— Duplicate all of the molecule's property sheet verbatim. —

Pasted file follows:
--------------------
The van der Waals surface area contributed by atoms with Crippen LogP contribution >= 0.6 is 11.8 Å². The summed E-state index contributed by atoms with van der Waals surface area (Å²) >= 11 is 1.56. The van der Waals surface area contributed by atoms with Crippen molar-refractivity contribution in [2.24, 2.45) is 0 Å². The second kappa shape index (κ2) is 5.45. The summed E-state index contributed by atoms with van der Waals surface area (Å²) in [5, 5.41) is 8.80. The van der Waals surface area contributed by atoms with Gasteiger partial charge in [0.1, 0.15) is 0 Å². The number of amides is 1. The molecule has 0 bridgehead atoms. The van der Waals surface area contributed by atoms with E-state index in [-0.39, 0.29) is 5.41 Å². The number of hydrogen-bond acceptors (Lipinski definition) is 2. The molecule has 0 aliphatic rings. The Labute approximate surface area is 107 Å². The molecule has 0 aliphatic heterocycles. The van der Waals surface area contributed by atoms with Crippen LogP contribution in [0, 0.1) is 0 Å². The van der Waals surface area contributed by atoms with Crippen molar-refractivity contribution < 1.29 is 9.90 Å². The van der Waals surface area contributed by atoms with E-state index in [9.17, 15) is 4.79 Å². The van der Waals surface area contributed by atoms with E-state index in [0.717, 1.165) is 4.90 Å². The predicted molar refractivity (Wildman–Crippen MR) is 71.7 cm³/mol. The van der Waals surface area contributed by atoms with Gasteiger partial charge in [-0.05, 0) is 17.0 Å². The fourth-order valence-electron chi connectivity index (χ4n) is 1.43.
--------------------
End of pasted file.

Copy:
The van der Waals surface area contributed by atoms with Crippen LogP contribution >= 0.6 is 11.8 Å². The summed E-state index contributed by atoms with van der Waals surface area (Å²) >= 11 is 1.56. The van der Waals surface area contributed by atoms with Crippen molar-refractivity contribution in [2.24, 2.45) is 0 Å². The second kappa shape index (κ2) is 5.45. The summed E-state index contributed by atoms with van der Waals surface area (Å²) in [5, 5.41) is 8.80. The van der Waals surface area contributed by atoms with Gasteiger partial charge in [0.1, 0.15) is 0 Å². The number of amides is 1. The molecule has 0 bridgehead atoms. The van der Waals surface area contributed by atoms with E-state index in [-0.39, 0.29) is 5.41 Å². The number of hydrogen-bond acceptors (Lipinski definition) is 2. The molecule has 0 aliphatic rings. The Labute approximate surface area is 107 Å². The molecule has 0 aliphatic heterocycles. The van der Waals surface area contributed by atoms with Crippen LogP contribution in [0, 0.1) is 0 Å². The van der Waals surface area contributed by atoms with Crippen molar-refractivity contribution < 1.29 is 9.90 Å². The van der Waals surface area contributed by atoms with E-state index in [9.17, 15) is 4.79 Å². The van der Waals surface area contributed by atoms with E-state index in [0.717, 1.165) is 4.90 Å². The predicted molar refractivity (Wildman–Crippen MR) is 71.7 cm³/mol. The van der Waals surface area contributed by atoms with Gasteiger partial charge in [-0.05, 0) is 17.0 Å². The fourth-order valence-electron chi connectivity index (χ4n) is 1.43.